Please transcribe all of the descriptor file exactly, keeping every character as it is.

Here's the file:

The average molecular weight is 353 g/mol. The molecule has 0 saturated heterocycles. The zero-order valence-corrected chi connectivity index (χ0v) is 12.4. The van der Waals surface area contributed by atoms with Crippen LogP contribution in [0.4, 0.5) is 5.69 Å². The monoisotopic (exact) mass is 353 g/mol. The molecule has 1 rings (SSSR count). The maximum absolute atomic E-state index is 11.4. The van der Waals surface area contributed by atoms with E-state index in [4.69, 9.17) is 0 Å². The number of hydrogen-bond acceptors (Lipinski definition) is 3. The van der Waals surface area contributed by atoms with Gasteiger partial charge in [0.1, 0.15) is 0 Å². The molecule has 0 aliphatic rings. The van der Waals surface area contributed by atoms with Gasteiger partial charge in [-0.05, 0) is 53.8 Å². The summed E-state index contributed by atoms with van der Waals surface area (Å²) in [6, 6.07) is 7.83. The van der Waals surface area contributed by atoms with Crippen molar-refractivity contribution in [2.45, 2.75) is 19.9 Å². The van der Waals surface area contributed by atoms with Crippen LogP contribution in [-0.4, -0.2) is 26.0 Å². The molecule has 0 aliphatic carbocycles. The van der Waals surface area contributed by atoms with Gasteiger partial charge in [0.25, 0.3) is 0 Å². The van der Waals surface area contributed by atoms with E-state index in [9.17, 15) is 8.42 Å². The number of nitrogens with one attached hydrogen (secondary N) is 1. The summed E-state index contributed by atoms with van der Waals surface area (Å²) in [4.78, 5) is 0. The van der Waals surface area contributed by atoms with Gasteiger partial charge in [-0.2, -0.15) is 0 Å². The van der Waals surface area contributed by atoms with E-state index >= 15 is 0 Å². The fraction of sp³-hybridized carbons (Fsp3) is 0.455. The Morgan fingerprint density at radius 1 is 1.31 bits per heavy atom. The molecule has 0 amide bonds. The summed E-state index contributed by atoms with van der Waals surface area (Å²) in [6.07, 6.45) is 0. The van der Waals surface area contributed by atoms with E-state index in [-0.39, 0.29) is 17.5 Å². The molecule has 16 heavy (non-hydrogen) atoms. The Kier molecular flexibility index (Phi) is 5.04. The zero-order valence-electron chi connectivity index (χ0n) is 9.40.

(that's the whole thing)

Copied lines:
The average molecular weight is 353 g/mol. The molecule has 0 saturated heterocycles. The zero-order valence-corrected chi connectivity index (χ0v) is 12.4. The van der Waals surface area contributed by atoms with Crippen LogP contribution in [0.4, 0.5) is 5.69 Å². The monoisotopic (exact) mass is 353 g/mol. The molecule has 1 rings (SSSR count). The maximum absolute atomic E-state index is 11.4. The van der Waals surface area contributed by atoms with E-state index in [4.69, 9.17) is 0 Å². The number of hydrogen-bond acceptors (Lipinski definition) is 3. The van der Waals surface area contributed by atoms with Gasteiger partial charge in [0.1, 0.15) is 0 Å². The molecule has 0 aliphatic rings. The van der Waals surface area contributed by atoms with Gasteiger partial charge in [-0.05, 0) is 53.8 Å². The summed E-state index contributed by atoms with van der Waals surface area (Å²) in [6, 6.07) is 7.83. The van der Waals surface area contributed by atoms with Crippen molar-refractivity contribution in [2.45, 2.75) is 19.9 Å². The van der Waals surface area contributed by atoms with Crippen LogP contribution in [-0.4, -0.2) is 26.0 Å². The molecule has 0 aliphatic carbocycles. The van der Waals surface area contributed by atoms with Gasteiger partial charge in [0.25, 0.3) is 0 Å². The van der Waals surface area contributed by atoms with E-state index in [9.17, 15) is 8.42 Å². The number of nitrogens with one attached hydrogen (secondary N) is 1. The summed E-state index contributed by atoms with van der Waals surface area (Å²) in [4.78, 5) is 0. The van der Waals surface area contributed by atoms with Gasteiger partial charge in [-0.2, -0.15) is 0 Å². The van der Waals surface area contributed by atoms with E-state index >= 15 is 0 Å². The fraction of sp³-hybridized carbons (Fsp3) is 0.455. The Morgan fingerprint density at radius 1 is 1.31 bits per heavy atom. The molecule has 0 amide bonds. The summed E-state index contributed by atoms with van der Waals surface area (Å²) in [6.07, 6.45) is 0. The van der Waals surface area contributed by atoms with E-state index in [-0.39, 0.29) is 17.5 Å². The molecule has 16 heavy (non-hydrogen) atoms. The Kier molecular flexibility index (Phi) is 5.04. The zero-order valence-electron chi connectivity index (χ0n) is 9.40.